This device satisfactorily operates but presents the drawback that the pad voltage is limited during an overvoltage to the voltage value of the double avalanche diode which in turn has to be higher than the normal operating values of the voltages applied to the circuit. Therefore, a damaging energy dissipation occurs in the region corresponding to the double avalanche diode, giving rise to an overheating of the circuit. Indeed, the dissipated energy is equal to the avalanche voltage value multiplied by the current flowing through the protection device. If this voltage value is reduced, the energy dissipation in the substrate will be lower, the dissipated current being roughly always the same.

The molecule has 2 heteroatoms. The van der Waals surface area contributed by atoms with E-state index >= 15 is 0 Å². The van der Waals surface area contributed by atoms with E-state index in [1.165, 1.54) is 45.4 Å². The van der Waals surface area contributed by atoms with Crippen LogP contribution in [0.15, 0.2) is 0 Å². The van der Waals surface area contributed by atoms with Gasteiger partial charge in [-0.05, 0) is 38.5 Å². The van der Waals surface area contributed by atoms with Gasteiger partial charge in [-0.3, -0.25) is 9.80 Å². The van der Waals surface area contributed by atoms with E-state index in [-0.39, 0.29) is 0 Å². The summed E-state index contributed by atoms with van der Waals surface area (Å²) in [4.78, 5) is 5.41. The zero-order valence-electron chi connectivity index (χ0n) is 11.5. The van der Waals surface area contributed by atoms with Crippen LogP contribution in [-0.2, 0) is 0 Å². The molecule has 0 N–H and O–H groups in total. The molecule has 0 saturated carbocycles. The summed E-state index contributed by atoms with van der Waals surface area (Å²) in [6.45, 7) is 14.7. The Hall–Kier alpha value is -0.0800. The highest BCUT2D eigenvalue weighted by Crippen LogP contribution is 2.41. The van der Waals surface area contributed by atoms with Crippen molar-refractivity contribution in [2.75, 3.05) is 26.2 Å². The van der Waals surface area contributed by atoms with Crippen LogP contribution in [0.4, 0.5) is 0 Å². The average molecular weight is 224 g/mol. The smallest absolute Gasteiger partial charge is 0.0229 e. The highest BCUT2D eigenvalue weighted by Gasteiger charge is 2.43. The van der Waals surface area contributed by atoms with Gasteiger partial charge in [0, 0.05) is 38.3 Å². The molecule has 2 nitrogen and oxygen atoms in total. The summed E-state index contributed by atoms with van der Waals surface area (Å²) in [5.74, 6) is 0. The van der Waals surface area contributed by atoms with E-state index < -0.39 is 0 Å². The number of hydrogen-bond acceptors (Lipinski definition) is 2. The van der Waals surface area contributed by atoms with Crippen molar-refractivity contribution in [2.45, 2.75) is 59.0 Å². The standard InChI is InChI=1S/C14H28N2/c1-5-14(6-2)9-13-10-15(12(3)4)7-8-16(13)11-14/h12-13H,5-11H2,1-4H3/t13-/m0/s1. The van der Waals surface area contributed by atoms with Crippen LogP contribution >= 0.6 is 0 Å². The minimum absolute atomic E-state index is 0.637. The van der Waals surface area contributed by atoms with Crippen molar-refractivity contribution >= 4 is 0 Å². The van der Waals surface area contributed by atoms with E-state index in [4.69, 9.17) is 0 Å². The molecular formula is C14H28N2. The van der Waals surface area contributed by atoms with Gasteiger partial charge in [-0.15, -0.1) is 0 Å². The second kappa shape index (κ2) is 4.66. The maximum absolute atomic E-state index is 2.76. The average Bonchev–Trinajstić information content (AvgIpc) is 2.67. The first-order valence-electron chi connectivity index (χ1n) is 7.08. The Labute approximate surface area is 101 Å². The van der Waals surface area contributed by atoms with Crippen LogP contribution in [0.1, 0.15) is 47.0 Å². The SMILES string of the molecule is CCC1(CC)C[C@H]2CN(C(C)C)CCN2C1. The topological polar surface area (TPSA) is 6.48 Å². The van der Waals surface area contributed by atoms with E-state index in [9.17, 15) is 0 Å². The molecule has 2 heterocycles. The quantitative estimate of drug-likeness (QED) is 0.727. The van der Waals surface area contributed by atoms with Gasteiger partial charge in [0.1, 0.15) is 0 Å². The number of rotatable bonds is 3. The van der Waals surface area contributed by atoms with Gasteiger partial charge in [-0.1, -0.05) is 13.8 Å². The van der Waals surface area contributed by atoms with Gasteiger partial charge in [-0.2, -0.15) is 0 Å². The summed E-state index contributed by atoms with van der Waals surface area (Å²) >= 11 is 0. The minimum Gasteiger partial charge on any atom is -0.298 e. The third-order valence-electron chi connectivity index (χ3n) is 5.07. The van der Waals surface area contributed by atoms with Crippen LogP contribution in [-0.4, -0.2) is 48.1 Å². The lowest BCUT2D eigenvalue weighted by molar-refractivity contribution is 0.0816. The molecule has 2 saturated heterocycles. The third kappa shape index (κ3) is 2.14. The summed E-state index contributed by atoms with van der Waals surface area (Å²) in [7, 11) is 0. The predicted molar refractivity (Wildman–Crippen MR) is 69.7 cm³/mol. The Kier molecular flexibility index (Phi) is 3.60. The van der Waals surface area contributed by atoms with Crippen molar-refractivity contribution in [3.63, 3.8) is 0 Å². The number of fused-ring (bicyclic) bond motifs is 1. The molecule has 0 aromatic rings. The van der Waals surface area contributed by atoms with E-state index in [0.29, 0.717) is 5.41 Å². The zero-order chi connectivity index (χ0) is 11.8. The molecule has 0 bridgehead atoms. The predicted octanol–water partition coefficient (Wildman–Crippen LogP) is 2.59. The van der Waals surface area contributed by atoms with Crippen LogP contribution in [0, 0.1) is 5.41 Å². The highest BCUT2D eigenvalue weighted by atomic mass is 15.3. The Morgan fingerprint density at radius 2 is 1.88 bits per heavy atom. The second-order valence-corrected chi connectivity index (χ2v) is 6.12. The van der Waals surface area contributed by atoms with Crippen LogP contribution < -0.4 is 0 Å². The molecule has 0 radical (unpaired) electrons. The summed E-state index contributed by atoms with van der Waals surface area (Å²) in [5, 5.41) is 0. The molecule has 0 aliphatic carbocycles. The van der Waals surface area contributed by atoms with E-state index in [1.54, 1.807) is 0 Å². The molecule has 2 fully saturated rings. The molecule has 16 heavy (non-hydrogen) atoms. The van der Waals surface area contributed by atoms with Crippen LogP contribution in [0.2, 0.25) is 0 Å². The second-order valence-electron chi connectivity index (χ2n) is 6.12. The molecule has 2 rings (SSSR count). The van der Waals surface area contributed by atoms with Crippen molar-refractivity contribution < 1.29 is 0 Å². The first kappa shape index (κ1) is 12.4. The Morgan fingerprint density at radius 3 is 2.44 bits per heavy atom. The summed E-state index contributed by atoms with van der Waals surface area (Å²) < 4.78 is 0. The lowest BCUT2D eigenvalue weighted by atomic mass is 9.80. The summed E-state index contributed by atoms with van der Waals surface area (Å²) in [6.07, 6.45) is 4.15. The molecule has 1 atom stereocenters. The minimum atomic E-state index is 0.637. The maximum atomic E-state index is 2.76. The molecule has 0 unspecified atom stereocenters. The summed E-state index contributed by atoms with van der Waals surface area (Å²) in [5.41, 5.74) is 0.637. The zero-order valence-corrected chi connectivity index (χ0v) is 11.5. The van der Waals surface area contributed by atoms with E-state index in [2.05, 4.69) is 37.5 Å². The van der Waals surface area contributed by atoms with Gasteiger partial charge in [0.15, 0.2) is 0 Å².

An object of the instant invention is to provide for a negative resistance protection structure, which is triggered at a given avalanche diode threshold but which afterwards permits to drop the voltage to a lower value.
Another object of the instant invention is to provide for a particularly simple structure for implementing such a function.